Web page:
Principle 10: Rule of law in environmental enforcement
The Environment Impact Assessment is ideally an integral component of a project's planning process. It identifies potential risks given the present scenario and the perceived impact of the project's activities. Given this, the EIA gives recommendations given the set of information available during the time of the assessment. However, once the project takes place, a review of the EIA is seldom made. There is a need to revisit the EIA especially if perceived environment conditions change.
I. Objectives or Impact:
There is a tendency for the Environment Impact Assessment (EIA) process to focus primarily on technical aspects (e.g. pollution created, emission). However, the process sometimes misses on actual environment concerns will surely be affected by the project, like relocation or biodiversity. Worse, concerns on economic development often takes the prime seat while issues related with conservation and biodiversity are placed aside. The problem is that environmental damages might prove to be irreversible. Also, biodiversity issues that seem to be trivial at initial glance might become big risks as an economic activity or project progresses. The case of cement manufacturing in Ha Tien Plane in Vietnam, a critical ecosystem, displayed the need to continually assess impacts of economic activities on biodiversity. A change in the treatment of the EIA, from being a mere procedural step in project implementation to a guide that advises and gives warning to potential impacts, is highlighted.
II. Description of the Good Practice (Outputs):
A Swiss-based cement company, Holcim, approached the International Finance Corporation (IFC) about a proposed greenfield cement plant in Hon Chong in 1993. Around that time, Vietnam was experiencing economic growth, and was opening its country to foreign investment. Specifically in the cement industry, the supply of cement from two initial operators was already being overtaken by demand. The proposed site of Holcim was highly scenic, which actually supports tourism activities. However, the view then was that the area appeared to be unproductive. In fact, the site did not appear to meet the IFC’s natural habitat standard. Interestingly, the initial EIA undertaken for the proposed cement factory noted that there is little wildlife in the area and lack of birdlife. The EIA also focused on technical issues (e.g. emission), with modest attention to biodiversity. Issues on biodiversity were raised but it was concluded that the need for cement was of prime importance relative to conservation. With the operation of the cement plant, it was realized that construction and related costs were higher than expected. Also, the production volumes were lower compared with the projected volumes. At the same time, the Asian Crisis halted the growth of the cement industry. Around that time as well, stakeholders slowly learned and realized the biological value of the affected area. Simultaneous with the cement plant’s operation, the IFC revisited the adequacy of the earlier EIA. It was learned that the landscape of the area is one of the world’s most threatened karst landscape. The biodiversity value of the area also changed due to what was happening in the other parts of the region. Grassland habitats were lost throughout the region due to the expansion of shrimp farming and rice cultivation. As grasslands slowly disappear in other areas, the endangered Eastern Sarus Crane (the world’s tallest flying bird), congregated in larger numbers in other areas, specifically the Holcim Vietnam site.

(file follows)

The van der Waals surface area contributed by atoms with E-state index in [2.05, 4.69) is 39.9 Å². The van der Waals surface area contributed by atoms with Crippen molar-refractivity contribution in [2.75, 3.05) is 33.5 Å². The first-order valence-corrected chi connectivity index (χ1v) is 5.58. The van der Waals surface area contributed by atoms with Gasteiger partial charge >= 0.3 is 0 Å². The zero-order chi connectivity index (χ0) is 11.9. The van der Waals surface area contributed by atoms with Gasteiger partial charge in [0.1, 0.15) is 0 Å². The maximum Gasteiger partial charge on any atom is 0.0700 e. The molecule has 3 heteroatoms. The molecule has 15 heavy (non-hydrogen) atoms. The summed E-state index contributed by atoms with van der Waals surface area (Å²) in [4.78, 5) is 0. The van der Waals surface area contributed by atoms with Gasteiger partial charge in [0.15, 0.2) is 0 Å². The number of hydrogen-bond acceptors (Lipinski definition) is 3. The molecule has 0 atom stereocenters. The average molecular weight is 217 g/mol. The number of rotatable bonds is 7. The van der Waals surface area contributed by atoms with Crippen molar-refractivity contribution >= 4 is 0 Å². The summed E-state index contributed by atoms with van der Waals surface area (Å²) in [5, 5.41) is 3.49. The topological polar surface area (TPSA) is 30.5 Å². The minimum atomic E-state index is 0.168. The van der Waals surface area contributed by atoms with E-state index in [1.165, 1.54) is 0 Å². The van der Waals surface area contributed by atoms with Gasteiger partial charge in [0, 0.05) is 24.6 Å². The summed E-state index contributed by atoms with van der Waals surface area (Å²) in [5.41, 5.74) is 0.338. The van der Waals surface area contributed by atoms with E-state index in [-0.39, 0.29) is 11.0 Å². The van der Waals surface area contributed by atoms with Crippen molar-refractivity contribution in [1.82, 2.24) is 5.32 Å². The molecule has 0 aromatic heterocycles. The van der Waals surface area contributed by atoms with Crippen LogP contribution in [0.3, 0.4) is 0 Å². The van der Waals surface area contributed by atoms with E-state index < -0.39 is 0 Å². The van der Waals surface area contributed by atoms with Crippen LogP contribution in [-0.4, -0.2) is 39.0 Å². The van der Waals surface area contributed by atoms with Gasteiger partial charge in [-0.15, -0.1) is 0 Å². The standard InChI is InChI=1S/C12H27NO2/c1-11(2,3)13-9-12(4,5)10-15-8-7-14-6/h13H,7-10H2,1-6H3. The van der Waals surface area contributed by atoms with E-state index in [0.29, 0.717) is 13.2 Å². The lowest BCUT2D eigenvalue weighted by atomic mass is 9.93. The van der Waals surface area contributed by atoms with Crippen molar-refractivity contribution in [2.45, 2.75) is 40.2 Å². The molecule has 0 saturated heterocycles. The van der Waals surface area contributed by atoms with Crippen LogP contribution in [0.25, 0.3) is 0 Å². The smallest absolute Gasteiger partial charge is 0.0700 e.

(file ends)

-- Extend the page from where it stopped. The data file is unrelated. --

III. Outcomes or Results: